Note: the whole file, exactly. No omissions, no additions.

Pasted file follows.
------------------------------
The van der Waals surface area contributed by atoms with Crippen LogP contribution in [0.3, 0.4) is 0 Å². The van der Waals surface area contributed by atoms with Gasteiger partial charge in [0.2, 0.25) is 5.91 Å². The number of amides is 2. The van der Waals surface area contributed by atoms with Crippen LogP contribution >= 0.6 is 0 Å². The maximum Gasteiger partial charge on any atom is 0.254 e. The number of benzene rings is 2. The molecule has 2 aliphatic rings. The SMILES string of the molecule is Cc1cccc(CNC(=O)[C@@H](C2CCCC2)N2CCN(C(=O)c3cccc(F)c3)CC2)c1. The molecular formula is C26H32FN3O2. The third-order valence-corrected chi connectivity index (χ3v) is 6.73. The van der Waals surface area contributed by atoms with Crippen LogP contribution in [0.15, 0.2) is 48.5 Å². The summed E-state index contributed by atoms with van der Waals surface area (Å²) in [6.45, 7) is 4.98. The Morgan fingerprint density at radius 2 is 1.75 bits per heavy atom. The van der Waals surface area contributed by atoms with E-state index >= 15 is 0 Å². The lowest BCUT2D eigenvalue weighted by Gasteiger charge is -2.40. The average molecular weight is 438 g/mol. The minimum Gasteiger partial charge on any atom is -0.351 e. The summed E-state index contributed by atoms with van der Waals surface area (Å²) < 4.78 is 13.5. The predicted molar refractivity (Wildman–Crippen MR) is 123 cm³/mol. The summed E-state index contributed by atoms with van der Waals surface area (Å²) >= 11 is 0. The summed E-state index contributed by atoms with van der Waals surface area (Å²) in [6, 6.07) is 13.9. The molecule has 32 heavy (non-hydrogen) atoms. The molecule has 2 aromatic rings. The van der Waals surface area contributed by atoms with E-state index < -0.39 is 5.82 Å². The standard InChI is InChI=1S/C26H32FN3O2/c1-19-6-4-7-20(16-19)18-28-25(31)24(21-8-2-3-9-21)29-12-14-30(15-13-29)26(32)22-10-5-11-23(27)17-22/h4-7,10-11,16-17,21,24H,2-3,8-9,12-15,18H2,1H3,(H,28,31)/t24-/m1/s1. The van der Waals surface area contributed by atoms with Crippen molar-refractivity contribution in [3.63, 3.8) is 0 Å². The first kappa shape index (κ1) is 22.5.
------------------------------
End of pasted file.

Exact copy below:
The van der Waals surface area contributed by atoms with Crippen LogP contribution in [0.3, 0.4) is 0 Å². The van der Waals surface area contributed by atoms with Gasteiger partial charge in [0.2, 0.25) is 5.91 Å². The number of amides is 2. The van der Waals surface area contributed by atoms with Crippen LogP contribution >= 0.6 is 0 Å². The maximum Gasteiger partial charge on any atom is 0.254 e. The number of benzene rings is 2. The molecule has 2 aliphatic rings. The SMILES string of the molecule is Cc1cccc(CNC(=O)[C@@H](C2CCCC2)N2CCN(C(=O)c3cccc(F)c3)CC2)c1. The molecular formula is C26H32FN3O2. The third-order valence-corrected chi connectivity index (χ3v) is 6.73. The van der Waals surface area contributed by atoms with Crippen LogP contribution in [0.15, 0.2) is 48.5 Å². The summed E-state index contributed by atoms with van der Waals surface area (Å²) in [6.45, 7) is 4.98. The Morgan fingerprint density at radius 2 is 1.75 bits per heavy atom. The van der Waals surface area contributed by atoms with E-state index >= 15 is 0 Å². The lowest BCUT2D eigenvalue weighted by Gasteiger charge is -2.40. The average molecular weight is 438 g/mol. The minimum Gasteiger partial charge on any atom is -0.351 e. The summed E-state index contributed by atoms with van der Waals surface area (Å²) < 4.78 is 13.5. The predicted molar refractivity (Wildman–Crippen MR) is 123 cm³/mol. The summed E-state index contributed by atoms with van der Waals surface area (Å²) >= 11 is 0. The summed E-state index contributed by atoms with van der Waals surface area (Å²) in [6, 6.07) is 13.9. The molecule has 32 heavy (non-hydrogen) atoms. The molecule has 2 aromatic rings. The van der Waals surface area contributed by atoms with E-state index < -0.39 is 5.82 Å². The standard InChI is InChI=1S/C26H32FN3O2/c1-19-6-4-7-20(16-19)18-28-25(31)24(21-8-2-3-9-21)29-12-14-30(15-13-29)26(32)22-10-5-11-23(27)17-22/h4-7,10-11,16-17,21,24H,2-3,8-9,12-15,18H2,1H3,(H,28,31)/t24-/m1/s1. The van der Waals surface area contributed by atoms with Crippen molar-refractivity contribution in [3.63, 3.8) is 0 Å². The first kappa shape index (κ1) is 22.5.